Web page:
Immediately after Ingrid’s passing I signed myself up as support parent at the Children’s hospital as well as with the palliative home care team (Kinderspitex) here in Zürich. At least I would be able to give other parents with SMA babies a chance to contact a fellow parent. But what about all the other people being stuck in loss and grief for various reasons? How could I be there for fellow expats experiencing loss and grief? How could I assist people living far away form their natural support system of family, friends, native language and familiarity?

That’s when the Grief Recovery Handbook mysteriously nudged itself out of its dusty existence in my bookshelf. I decided to do the certification to become a Grief Recovery Specialist to be able to offer this support, not only to fellow SMA parents, but also to other people experiencing loss.

-214Today I work with my passion to help others getting unstuck from their unresolved grief, feel less alone and isolated and have someone listening to their story. I wake up every day feeling so blessed to be able to do this kind of work, and that Ingrid taught me so much about life, death and all the things in between.

With love, Karin

 

Can broken dreams cause grief?

Broken dreamsA lot of people react when I tell them what I work with, and most of them say “Luckily nothing terrible has happened to me yet.” or “I haven’t lost anyone close to me, but when I do I know who to call.” That’s all fine, of course, it’s not that I wish for anyone to have a traumatic experience so I can have something to do!

But what about the time you had a really bad break up with someone? Maybe that shattered not only your heart, but also the dream of you two being together, starting a family and growing old together?  Or what about the loss of a job, and hence loss of financial security and a dream of a career within that company or field? Or moving abroad (as we expats have done), not only being a big adventure, but also bringing with it the loss of familiarity, language, friends, and (often) the ability to be present at big life events such as weddings, christenings, funerals, or birthdays.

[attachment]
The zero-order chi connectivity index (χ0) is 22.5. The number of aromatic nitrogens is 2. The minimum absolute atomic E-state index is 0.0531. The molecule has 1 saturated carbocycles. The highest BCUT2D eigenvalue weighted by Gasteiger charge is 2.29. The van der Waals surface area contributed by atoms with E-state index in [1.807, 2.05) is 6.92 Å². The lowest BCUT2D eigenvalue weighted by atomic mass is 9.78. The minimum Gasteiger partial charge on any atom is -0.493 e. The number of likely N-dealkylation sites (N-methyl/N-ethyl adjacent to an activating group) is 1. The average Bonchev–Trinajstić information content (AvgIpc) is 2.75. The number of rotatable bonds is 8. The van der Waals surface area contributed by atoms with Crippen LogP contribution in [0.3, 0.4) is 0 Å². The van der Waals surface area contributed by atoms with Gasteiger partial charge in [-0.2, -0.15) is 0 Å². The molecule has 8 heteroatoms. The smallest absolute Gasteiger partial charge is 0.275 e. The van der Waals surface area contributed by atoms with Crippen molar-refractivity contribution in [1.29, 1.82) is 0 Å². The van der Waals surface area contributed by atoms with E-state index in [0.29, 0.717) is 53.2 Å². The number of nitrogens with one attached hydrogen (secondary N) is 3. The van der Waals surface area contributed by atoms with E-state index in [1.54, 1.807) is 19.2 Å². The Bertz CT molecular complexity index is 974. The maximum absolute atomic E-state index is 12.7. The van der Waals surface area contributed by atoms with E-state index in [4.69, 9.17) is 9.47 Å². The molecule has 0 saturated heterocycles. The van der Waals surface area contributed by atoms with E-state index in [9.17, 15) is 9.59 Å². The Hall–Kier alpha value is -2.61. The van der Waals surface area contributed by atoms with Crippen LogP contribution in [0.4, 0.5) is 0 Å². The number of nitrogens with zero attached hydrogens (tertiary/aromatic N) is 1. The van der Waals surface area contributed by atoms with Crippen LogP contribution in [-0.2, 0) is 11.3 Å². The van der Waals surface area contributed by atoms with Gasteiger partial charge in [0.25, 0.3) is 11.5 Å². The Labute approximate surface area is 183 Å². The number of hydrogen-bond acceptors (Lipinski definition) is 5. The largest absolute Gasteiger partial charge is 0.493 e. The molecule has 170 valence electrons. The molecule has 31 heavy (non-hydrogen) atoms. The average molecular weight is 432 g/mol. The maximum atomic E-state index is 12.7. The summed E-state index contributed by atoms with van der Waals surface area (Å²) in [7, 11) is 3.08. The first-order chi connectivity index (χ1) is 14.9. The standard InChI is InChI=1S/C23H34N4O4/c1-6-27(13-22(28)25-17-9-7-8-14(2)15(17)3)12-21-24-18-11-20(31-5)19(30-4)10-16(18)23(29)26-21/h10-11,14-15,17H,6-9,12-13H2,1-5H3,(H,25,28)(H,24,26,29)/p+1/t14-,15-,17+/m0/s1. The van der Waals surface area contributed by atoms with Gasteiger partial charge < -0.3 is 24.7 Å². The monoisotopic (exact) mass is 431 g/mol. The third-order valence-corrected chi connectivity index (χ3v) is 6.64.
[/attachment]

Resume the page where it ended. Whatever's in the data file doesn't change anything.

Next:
So in what way does the Grief Recovery Method® help you get rid of the pain and frustration that broken dreams brings with it? You might have been trying a number of different things to feel better again, but are tired of trying and “failing” yet another “self help” method. What could possibly be different with this Program?

For me, it’s been the simple fact that I got to take a good look at all my disappointments, losses and broken dreams in my life so far. I’ve looked at the myths I’ve been taught how to deal with loss, all the intellectual comments I’ve heard when in grief, and all the (often unconscious) behaviours I’ve been using in order to avoid facing my feelings triggered by a traumatic event (food, anger, frustration, TV…).

It’s like taking out the weeds by the roots instead of either ignoring them completely (yet knowing perfectly well that they are still there), or swearing about their presence but refusing to do anything about it!  For me, it was a clear and logical step-by-step action plan that finally quietened a majority of my extremely limiting “Why’s?”, “What if’s” and “If only’s”. I say majority, because the job never gets completely done. I would be lying if I said that you would be living happily ever after just by working through this Program.